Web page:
[...] he pulled out his phone and cancelled his flight to Hawaii.

The only word I can think of is languishly. But I think it's not used very often in that way.

  • Many (not all) of the suggested adverbs would be better placed after the verb phrase pull out his phone in my opinion. Is knowing where to place the adverb a problem for you? – Mari-Lou A Sep 14 '15 at 7:20
  • @Mari-Lou A Well, not much. You think that lethargically cancelling a flight doesn't make much sense? – janoChen Sep 14 '15 at 7:46
  • Now, you're changing things round. I never said it didn't make sense, I suggested that not all the adverbs should go at the beginning of the sentence. Your phrase above is completely different from the original. Your original example also has the expression pulled out his phone and. You can of course delete that phrase and still have a grammatical sentence. – Mari-Lou A Sep 14 '15 at 7:55

Doing something slowly because of a bad mood could be reluctantly.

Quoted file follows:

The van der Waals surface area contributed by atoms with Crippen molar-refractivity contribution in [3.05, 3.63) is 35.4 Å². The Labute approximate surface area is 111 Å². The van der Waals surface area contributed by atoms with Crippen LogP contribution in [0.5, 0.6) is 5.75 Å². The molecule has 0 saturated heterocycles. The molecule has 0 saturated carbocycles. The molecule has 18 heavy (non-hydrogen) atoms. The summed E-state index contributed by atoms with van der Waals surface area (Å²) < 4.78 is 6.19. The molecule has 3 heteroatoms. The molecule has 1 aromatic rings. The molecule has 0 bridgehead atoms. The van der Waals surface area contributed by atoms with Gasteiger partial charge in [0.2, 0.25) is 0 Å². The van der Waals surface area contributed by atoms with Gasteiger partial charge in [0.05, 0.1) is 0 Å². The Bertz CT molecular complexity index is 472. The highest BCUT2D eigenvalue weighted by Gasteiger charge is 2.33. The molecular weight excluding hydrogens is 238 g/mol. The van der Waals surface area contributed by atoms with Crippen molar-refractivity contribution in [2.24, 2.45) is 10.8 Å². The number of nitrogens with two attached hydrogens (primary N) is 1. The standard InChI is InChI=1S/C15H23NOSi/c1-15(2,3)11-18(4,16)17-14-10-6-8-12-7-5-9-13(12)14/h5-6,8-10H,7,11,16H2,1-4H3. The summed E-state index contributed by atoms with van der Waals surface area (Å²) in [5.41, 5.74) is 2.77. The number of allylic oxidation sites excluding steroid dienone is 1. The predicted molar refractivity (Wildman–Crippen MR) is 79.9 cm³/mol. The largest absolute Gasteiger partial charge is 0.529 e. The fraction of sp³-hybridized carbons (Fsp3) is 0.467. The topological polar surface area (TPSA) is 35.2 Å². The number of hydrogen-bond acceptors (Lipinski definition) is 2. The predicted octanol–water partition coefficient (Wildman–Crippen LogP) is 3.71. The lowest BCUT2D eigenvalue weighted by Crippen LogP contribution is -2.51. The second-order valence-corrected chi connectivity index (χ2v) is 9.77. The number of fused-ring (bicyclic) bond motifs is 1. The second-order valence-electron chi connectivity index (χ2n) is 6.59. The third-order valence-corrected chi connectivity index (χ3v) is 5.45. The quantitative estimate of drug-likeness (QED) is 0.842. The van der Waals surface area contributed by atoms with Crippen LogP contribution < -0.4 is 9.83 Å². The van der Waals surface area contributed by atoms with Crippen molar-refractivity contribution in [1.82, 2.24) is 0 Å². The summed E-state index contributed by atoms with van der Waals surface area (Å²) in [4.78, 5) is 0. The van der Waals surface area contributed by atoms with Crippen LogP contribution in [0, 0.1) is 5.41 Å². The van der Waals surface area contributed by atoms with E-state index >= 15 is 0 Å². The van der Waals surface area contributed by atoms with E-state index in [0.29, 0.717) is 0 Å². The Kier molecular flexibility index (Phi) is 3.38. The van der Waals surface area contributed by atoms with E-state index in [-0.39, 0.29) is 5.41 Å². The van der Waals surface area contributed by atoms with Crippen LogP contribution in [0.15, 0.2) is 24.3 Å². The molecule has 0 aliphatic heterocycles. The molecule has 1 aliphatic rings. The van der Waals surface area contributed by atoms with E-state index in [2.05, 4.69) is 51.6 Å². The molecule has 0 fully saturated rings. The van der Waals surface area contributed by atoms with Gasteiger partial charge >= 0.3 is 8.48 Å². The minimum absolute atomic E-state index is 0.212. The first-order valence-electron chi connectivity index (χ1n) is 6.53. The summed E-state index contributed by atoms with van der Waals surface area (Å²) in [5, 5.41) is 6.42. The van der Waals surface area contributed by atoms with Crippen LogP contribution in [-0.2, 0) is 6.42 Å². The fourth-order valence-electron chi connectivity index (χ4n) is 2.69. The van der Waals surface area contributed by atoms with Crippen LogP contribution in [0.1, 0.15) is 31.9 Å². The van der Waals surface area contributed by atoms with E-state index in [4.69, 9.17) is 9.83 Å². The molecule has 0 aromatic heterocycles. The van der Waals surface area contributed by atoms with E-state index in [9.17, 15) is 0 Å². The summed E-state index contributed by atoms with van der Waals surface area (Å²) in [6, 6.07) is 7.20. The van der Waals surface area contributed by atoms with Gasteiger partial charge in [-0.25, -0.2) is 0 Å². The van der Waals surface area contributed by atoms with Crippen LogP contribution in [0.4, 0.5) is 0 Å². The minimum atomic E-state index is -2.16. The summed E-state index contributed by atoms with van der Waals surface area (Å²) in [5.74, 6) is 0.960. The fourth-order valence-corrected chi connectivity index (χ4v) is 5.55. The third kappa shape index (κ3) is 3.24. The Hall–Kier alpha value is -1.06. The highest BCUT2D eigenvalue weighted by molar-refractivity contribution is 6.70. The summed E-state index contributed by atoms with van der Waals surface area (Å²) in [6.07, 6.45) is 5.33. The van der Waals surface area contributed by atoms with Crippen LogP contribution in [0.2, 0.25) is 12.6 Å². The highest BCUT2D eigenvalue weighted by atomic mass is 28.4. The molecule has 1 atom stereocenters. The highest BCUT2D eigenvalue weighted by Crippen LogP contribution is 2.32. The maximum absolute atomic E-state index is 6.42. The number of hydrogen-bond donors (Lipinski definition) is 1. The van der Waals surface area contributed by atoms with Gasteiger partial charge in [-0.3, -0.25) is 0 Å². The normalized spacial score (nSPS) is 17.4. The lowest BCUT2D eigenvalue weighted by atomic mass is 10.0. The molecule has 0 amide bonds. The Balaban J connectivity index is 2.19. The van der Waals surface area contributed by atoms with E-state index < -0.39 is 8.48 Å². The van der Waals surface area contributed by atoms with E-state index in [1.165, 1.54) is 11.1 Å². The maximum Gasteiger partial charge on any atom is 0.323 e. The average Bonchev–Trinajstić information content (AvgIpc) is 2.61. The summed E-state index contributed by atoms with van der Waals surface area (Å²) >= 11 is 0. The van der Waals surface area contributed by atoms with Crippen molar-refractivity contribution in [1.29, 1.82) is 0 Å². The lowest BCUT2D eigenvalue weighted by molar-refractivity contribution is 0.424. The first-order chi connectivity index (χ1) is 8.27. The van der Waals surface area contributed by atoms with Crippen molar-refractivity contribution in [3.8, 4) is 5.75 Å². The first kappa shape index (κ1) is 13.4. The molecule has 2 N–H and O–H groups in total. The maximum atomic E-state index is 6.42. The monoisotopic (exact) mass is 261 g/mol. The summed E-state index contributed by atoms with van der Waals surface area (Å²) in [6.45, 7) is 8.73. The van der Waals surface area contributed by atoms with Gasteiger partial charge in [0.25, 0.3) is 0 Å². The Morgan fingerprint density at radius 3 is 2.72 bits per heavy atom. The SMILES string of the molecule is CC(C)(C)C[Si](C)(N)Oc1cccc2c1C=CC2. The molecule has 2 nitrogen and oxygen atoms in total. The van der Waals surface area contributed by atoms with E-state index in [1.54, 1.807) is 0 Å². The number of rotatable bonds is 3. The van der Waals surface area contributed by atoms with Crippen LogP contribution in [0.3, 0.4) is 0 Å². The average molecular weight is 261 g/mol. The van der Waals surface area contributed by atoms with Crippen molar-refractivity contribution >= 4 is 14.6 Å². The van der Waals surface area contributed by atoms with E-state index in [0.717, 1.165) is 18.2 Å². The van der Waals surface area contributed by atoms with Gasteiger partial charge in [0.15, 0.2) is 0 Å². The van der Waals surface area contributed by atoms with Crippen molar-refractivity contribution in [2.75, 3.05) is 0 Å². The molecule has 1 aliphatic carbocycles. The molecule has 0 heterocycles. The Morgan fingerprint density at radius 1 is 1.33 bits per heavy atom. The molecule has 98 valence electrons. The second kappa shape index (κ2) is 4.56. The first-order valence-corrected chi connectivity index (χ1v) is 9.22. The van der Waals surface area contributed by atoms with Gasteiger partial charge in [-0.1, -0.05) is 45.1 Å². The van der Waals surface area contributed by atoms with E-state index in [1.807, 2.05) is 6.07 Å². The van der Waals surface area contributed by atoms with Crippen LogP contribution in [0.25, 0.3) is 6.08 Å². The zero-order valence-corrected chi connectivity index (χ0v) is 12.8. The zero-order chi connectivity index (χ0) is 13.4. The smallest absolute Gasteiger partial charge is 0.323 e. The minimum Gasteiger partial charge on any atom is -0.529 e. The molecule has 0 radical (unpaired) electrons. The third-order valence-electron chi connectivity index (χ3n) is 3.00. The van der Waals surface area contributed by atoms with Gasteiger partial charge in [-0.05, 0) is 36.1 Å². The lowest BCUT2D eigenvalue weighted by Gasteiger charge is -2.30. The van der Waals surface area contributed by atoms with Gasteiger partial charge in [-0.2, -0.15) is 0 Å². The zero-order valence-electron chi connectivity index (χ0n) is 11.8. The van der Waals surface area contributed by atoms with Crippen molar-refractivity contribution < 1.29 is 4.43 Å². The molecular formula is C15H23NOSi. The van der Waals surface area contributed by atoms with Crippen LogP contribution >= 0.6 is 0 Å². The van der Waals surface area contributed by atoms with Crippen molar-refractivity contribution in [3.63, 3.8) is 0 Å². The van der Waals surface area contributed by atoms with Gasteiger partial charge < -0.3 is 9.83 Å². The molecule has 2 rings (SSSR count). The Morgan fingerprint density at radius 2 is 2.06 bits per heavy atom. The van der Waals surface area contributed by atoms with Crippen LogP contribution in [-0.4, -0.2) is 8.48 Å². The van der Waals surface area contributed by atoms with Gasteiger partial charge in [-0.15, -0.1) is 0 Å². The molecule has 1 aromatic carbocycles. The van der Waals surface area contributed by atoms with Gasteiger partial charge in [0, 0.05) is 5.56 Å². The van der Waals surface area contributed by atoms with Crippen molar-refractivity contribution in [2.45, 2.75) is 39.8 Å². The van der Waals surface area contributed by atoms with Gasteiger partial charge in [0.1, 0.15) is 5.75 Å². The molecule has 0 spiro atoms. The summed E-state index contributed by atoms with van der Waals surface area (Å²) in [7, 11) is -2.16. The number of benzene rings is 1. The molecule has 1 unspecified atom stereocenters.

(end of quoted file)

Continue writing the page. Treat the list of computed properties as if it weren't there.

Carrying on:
reluctantly (adv) - in an unwilling and hesitant way

If it's because of a lack of energy, it could be lethargically.

lethargic (adj) - sluggish and apathetic



Lacking in vigor or vitality; slack or slow:


Of, relating to, or affected with lethargy; drowsy; sluggish; apathetic.

  • lackadaisically

The adjective form is lackadaisical.

lackadaisical [lak-uh-dey-zi-kuh l] adjective 1. without interest, vigor, or determination; listless; lethargic: a lackadaisical attempt. 2. lazy; indolent: a lackadaisical fellow.



One more: indolently.

  • "indolent" definition: lazy or disinterested in acting.

Also sluggishly.

  • "sluggish" definition: lacking alertness, vigor, or energy; inert or averse to activity or exertion.


lethargic: (adj.) feeling a lack of energy or a lack of interest in doing things

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